Terminating an employee who took FMLA leave? Here’s how one employer prevailed in court


Employers need legitimate, FMLA-unrelated reasons for termination

On September 23, 2019, Demetria's knee began to hurt, and her leg began to swell. She went to the company clinic, where she was told to go home and follow up with her doctor. 

She applied for and was approved for leave under the Family and Medical Leave Act (FMLA) beginning September 25, 2019.

While her doctor indicated that she would need to sit and rest for 15 minutes out of every hour, the company safety specialist sent her home. The specialist didn't consider a workplace accommodation because the stations where Demetria worked required her to stand.

Demetria's condition got worse, and her work restrictions increased. She was off work for a year, exhausting her 12 weeks of FMLA leave. She still could not provide an estimated return to work date and was terminated.

As a result, she sued, in part under the FMLA. She alleged FMLA retaliation in four ways, but her arguments failed. Here's why:

The employee alleged that the employer retaliated against her by:The employee's argument failed because:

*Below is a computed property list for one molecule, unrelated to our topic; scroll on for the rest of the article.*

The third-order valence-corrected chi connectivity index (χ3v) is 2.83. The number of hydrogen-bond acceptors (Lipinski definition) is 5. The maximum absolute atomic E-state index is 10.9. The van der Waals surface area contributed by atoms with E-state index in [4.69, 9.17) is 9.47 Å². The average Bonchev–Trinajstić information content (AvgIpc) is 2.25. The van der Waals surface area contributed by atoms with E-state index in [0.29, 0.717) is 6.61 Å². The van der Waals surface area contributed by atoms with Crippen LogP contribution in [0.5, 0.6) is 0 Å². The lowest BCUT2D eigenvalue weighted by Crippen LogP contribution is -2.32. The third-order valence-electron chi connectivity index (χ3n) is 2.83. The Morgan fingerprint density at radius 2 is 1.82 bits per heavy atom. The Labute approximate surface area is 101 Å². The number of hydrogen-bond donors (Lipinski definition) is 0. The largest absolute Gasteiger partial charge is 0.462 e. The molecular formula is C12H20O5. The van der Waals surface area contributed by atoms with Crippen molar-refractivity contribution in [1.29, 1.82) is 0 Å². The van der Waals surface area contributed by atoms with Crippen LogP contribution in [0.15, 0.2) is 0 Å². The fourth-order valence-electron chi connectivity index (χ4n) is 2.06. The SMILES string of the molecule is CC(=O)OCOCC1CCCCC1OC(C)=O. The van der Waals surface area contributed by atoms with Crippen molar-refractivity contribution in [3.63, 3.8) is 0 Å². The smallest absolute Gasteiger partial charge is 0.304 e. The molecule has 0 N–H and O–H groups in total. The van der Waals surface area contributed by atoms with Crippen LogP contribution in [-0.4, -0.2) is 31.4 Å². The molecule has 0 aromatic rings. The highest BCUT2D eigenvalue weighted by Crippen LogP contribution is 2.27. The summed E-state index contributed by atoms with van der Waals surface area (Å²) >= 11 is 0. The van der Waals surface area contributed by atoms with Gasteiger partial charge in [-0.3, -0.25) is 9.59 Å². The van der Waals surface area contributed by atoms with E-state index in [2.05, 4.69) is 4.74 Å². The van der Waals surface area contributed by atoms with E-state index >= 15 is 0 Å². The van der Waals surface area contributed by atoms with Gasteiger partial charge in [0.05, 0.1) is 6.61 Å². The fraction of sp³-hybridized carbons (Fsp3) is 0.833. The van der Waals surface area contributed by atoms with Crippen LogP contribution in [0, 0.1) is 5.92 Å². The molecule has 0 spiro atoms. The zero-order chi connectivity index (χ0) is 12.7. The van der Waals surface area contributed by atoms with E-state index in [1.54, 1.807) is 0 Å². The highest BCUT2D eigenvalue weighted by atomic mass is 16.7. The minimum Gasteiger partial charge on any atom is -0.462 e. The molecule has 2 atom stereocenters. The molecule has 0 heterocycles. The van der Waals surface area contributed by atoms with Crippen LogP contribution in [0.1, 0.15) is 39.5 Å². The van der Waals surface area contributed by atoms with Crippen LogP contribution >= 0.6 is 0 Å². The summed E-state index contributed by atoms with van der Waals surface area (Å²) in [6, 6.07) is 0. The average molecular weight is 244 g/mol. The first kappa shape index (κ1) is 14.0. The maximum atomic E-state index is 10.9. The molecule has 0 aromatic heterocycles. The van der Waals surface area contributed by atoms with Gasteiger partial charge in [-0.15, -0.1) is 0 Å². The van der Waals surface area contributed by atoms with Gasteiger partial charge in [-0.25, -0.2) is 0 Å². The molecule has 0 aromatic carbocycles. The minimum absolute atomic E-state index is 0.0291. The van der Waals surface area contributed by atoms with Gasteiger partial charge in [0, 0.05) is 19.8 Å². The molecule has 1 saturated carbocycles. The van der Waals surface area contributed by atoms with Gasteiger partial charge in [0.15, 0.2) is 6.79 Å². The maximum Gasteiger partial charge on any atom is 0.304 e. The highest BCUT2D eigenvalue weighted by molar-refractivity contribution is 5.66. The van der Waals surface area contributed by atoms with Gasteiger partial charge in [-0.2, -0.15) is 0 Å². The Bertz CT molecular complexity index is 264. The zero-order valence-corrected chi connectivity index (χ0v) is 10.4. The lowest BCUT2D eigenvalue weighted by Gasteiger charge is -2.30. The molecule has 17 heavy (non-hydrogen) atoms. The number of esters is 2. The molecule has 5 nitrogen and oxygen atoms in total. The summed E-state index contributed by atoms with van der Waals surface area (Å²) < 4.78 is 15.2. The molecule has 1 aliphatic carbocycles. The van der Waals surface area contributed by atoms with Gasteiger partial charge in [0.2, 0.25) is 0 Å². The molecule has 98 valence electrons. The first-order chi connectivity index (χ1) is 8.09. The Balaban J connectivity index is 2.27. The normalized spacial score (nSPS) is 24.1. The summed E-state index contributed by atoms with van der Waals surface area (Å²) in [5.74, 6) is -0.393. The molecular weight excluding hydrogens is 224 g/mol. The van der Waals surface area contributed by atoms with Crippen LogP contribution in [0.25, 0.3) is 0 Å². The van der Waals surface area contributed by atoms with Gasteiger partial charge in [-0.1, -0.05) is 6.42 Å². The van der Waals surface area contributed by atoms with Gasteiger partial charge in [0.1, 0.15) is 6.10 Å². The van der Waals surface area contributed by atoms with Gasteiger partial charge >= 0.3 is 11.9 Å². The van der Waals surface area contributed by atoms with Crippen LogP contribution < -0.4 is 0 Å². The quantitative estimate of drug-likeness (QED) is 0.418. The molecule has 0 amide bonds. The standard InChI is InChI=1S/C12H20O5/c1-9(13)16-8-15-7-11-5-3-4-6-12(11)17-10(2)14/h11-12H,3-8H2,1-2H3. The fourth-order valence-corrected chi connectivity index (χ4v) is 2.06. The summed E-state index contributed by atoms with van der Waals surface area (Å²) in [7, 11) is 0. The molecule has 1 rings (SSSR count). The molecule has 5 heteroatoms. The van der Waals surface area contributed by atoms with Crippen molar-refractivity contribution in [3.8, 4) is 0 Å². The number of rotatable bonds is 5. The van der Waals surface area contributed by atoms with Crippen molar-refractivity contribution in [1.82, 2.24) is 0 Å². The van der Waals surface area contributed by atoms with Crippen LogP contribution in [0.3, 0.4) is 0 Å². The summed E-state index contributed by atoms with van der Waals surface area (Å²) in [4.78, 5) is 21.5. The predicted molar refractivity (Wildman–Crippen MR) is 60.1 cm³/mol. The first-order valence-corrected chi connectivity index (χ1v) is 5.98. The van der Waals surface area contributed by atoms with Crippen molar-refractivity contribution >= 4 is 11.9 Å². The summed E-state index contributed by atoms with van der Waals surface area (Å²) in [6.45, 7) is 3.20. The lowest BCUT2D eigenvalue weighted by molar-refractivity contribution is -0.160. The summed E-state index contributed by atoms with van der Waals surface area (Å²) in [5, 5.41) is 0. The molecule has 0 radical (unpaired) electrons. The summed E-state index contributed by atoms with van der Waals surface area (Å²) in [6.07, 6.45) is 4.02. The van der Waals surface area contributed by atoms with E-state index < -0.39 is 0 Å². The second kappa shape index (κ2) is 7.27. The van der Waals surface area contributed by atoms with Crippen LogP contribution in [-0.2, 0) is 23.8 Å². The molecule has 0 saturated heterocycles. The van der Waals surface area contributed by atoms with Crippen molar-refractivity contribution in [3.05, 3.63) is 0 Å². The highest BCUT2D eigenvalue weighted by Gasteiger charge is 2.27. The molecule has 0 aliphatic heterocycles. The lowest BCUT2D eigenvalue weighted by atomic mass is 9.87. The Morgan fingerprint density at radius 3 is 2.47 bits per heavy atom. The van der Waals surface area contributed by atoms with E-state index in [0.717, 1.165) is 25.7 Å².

Failing to provide her with adequate notice, information, and leave required by the FMLA.She did not, however, know when this failure occurred.
Refusing to allow her to request leave provided by the FMLA.The evidence showed that that she requested and was given FMLA leave.
Threatening her with termination and loss of accrued benefits.There was no evidence of a threat or benefit loss, and the employee did not contest this.
Terminating her in retaliation for requesting or attempting to request FMLA leave.She did not provide evidence that her taking of FMLA leave was the reason for the termination.


Demetria had no direct evidence that the employer retaliated against her for taking FMLA leave. She had to rely on circumstantial evidence, so she had to show that the termination decision was related to, or caused by, her FMLA leave. Even if she could do so, the employer could show that it had a legitimate, nondiscriminatory reason for the termination.

The employee could not muster evidence of this, so her FMLA claim failed on all parts. The employer fired her long after she exhausted FMLA leave, and because she could not return to work or provide a date in which she could return.

Butler-Smith v. Hyundai Motor Manufacturing Alabama, Middle District of Alabama, No. 2:21-cv-598, April 6, 2023.

Key to Remember: Employers can prevail on FMLA claims when they have evidence that they did not retaliate against employees for taking FMLA leave, but rather, they have legitimate, unrelated reasons for taking a negative employment action.

This article was written by Darlene M. Clabault, SHRM-CP, PHR, CLMS, of J. J. Keller & Associates, Inc. The content of these news items, in whole or in part, MAY NOT be copied into any other uses without consulting the originator of the content.


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